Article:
Surviving New Years While Carrying Concealed

Surviving New Years While Carrying Concealed

Coming December 31st: The Purge IV – New Year’s Eve

If you’ve ever tuned in to see any of the Purge movies playing on TV, you’re going to get a big hoot as a gun owner. The big premise is that whenever large groups of people are given free license to act however they choose, they’ll generally choose the worst. Protagonists, in this series of stories, are usually the few who go out of their way to help others and themselves.

While the Purge movies are straight campy, there is something that can give large groups of people creative license to do all sorts of stupid things: alcohol. And there will be plenty of people and booze on New Year’s Eve.

Okay, so New Year’s Eve isn’t Purge-level bad. The biggest issue any of us have to worry about is avoiding the annoying clubs letting out at three in the morning and howling revelers trying to kiss and hug random bystanders.

There’s a good chance the vast majority of concealed carriers wrap up their night reasonably early after the ball drops.

That’s not to say that trouble can’t exist after all the good guys and gals go to bed.

A lot of revelers shoot off fireworks in celebration of the new year. That can mess up situational awareness alongside other distractions.

5 Tips To Staying Safe On New Year’s Eve

Whether you plan on carrying a concealed handgun or not, here are five quick tips to stay safe no matter where your travels may take you.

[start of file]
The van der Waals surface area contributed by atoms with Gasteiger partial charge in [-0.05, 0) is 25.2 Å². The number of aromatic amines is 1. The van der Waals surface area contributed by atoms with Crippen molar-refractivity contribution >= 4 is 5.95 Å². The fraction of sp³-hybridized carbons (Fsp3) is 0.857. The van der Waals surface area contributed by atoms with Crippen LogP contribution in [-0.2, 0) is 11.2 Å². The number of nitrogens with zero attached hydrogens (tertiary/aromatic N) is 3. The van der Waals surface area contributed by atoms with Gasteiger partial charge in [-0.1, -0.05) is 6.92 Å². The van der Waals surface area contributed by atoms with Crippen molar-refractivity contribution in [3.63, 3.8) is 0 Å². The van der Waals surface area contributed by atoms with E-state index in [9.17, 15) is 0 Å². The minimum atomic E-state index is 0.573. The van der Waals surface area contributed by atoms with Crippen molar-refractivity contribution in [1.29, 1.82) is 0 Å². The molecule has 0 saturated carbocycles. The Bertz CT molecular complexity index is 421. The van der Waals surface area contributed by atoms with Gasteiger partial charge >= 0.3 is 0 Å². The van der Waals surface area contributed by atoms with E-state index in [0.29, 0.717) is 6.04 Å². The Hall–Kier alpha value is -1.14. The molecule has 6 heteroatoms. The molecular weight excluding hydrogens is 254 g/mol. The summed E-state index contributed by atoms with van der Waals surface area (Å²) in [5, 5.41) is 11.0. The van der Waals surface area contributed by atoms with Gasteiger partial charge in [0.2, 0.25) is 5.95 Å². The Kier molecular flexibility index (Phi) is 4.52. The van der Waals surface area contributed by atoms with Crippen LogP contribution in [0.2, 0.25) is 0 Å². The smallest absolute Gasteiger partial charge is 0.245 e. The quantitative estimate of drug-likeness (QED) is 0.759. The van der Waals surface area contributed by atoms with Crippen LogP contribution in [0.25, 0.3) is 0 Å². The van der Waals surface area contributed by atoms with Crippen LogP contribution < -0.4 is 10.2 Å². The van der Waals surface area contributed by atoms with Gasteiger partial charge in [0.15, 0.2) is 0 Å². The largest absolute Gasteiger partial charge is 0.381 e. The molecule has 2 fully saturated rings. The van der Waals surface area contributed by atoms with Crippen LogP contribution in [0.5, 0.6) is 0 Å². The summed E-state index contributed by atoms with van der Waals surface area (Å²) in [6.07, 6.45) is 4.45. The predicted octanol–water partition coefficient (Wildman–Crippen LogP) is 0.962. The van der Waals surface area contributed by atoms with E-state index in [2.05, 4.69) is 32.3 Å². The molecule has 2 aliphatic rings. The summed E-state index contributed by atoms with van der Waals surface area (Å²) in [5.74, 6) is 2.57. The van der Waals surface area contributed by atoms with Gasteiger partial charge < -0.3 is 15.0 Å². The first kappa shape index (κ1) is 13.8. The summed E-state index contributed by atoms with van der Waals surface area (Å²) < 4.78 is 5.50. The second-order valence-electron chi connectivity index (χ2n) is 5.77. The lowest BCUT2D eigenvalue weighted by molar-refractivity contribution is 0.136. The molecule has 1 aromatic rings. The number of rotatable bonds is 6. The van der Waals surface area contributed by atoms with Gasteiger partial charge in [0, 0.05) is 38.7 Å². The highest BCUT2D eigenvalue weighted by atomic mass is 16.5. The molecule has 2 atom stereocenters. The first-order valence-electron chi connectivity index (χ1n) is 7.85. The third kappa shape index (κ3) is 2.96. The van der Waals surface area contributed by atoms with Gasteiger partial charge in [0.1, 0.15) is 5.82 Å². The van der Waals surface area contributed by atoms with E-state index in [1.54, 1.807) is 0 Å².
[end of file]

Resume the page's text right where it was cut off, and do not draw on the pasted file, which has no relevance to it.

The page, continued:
Drink? Don’t Carry. Carry? Don’t Drink

There’s no excuse to drink and carry. Whenever your judgment is impaired, your gun should be secure and locked up. This first tip feeds right to the second point…

Pick A Designated Driver

The designated driver is the (un)lucky guy or gal who gets to crate everyone home in the car. While it’s possible not everyone goes home the same way they arrived, it at least ensures everyone knows they have a safe way back. If there’s any way you can show your appreciation to this person through either not vomiting in their car or filling up their tank, it’s always an added bonus.

If that driver also happens to be a licensed concealed carrier, you’ve just hit two birds with one stone.

Have A Rendezvous Point

If you’re going out, make a plan for everyone to meet back up at a specific place by a specific time.

This means that even if a couple of friends wander off, they know to either text or meet back up at a specific time, so everyone knows they’re safe.

Stay In Groups

Gaggling in groups is always safer than stumbling alone. Predators are the same in the human world as they are in the animal kingdom. Predators love to travel in packs and pick off the weak, slow, and delirious. Alone is preferred. A group is not.

De-escalate And Move

On big public events like New Year’s Eve, there’s usually a lot of alcohol and revelry. People can get packed into close quarters. There’s ample opportunity for someone to bump into someone else, someone to accidentally kiss the wrong person at the wrong time, and everything in between.

If you see someone from your group getting pulled into some conflagration, pull him or her out. Always de-escalate and move away. Keep moving. Don’t stop. If you have the opportunity to leave without anyone getting hurt — them or you — consider that way more valuable than ego.

Staying safe this New Year’s Eve can be as easy as working together. Just a little pre-planning can prevent a world of poor decisions later on. If you decide to carry concealed, be responsible and have more than just yourself in mind. Everyone around you will appreciate it.